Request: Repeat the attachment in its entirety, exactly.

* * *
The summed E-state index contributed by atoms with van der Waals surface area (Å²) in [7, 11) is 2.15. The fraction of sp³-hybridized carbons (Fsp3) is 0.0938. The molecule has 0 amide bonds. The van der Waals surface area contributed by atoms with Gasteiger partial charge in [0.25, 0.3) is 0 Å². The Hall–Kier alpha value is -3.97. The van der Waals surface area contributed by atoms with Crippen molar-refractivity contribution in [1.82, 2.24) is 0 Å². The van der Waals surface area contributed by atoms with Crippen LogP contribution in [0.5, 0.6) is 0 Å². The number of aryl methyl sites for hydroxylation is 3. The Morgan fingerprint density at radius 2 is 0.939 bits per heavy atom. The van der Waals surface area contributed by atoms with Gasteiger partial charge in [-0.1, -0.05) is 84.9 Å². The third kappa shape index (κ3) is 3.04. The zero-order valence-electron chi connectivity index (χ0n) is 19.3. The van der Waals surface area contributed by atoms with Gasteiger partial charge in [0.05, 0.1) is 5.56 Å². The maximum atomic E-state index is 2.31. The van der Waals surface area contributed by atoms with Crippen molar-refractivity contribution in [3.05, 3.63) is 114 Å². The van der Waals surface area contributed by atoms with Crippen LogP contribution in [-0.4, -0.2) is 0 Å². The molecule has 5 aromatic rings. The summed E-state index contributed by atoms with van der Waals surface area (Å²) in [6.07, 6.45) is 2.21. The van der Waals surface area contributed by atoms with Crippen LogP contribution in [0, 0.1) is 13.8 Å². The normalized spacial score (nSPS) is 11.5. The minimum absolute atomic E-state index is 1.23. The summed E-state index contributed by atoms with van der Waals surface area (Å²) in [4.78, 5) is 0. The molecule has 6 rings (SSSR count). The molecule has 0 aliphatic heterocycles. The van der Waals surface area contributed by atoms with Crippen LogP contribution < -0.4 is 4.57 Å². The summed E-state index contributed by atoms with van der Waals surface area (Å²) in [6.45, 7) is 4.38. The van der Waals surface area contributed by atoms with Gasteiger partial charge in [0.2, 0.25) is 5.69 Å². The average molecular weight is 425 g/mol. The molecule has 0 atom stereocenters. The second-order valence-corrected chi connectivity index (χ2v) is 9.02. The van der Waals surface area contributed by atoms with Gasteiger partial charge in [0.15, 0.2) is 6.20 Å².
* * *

The summed E-state index contributed by atoms with van der Waals surface area (Å²) in [7, 11) is 2.15. The fraction of sp³-hybridized carbons (Fsp3) is 0.0938. The molecule has 0 amide bonds. The van der Waals surface area contributed by atoms with Gasteiger partial charge in [0.25, 0.3) is 0 Å². The Hall–Kier alpha value is -3.97. The van der Waals surface area contributed by atoms with Crippen molar-refractivity contribution in [1.82, 2.24) is 0 Å². The van der Waals surface area contributed by atoms with Crippen LogP contribution in [0.5, 0.6) is 0 Å². The number of aryl methyl sites for hydroxylation is 3. The Morgan fingerprint density at radius 2 is 0.939 bits per heavy atom. The van der Waals surface area contributed by atoms with Gasteiger partial charge in [-0.1, -0.05) is 84.9 Å². The third kappa shape index (κ3) is 3.04. The zero-order valence-electron chi connectivity index (χ0n) is 19.3. The van der Waals surface area contributed by atoms with Gasteiger partial charge in [0.05, 0.1) is 5.56 Å². The maximum atomic E-state index is 2.31. The van der Waals surface area contributed by atoms with Crippen molar-refractivity contribution in [3.05, 3.63) is 114 Å². The van der Waals surface area contributed by atoms with Crippen LogP contribution in [-0.4, -0.2) is 0 Å². The molecule has 5 aromatic rings. The summed E-state index contributed by atoms with van der Waals surface area (Å²) in [6.07, 6.45) is 2.21. The van der Waals surface area contributed by atoms with Crippen LogP contribution in [0, 0.1) is 13.8 Å². The normalized spacial score (nSPS) is 11.5. The minimum absolute atomic E-state index is 1.23. The summed E-state index contributed by atoms with van der Waals surface area (Å²) in [4.78, 5) is 0. The molecule has 6 rings (SSSR count). The molecule has 0 aliphatic heterocycles. The van der Waals surface area contributed by atoms with Crippen LogP contribution < -0.4 is 4.57 Å². The summed E-state index contributed by atoms with van der Waals surface area (Å²) in [6.45, 7) is 4.38. The van der Waals surface area contributed by atoms with Gasteiger partial charge in [0.2, 0.25) is 5.69 Å². The average molecular weight is 425 g/mol. The molecule has 0 atom stereocenters. The second-order valence-corrected chi connectivity index (χ2v) is 9.02. The van der Waals surface area contributed by atoms with Gasteiger partial charge in [0.15, 0.2) is 6.20 Å².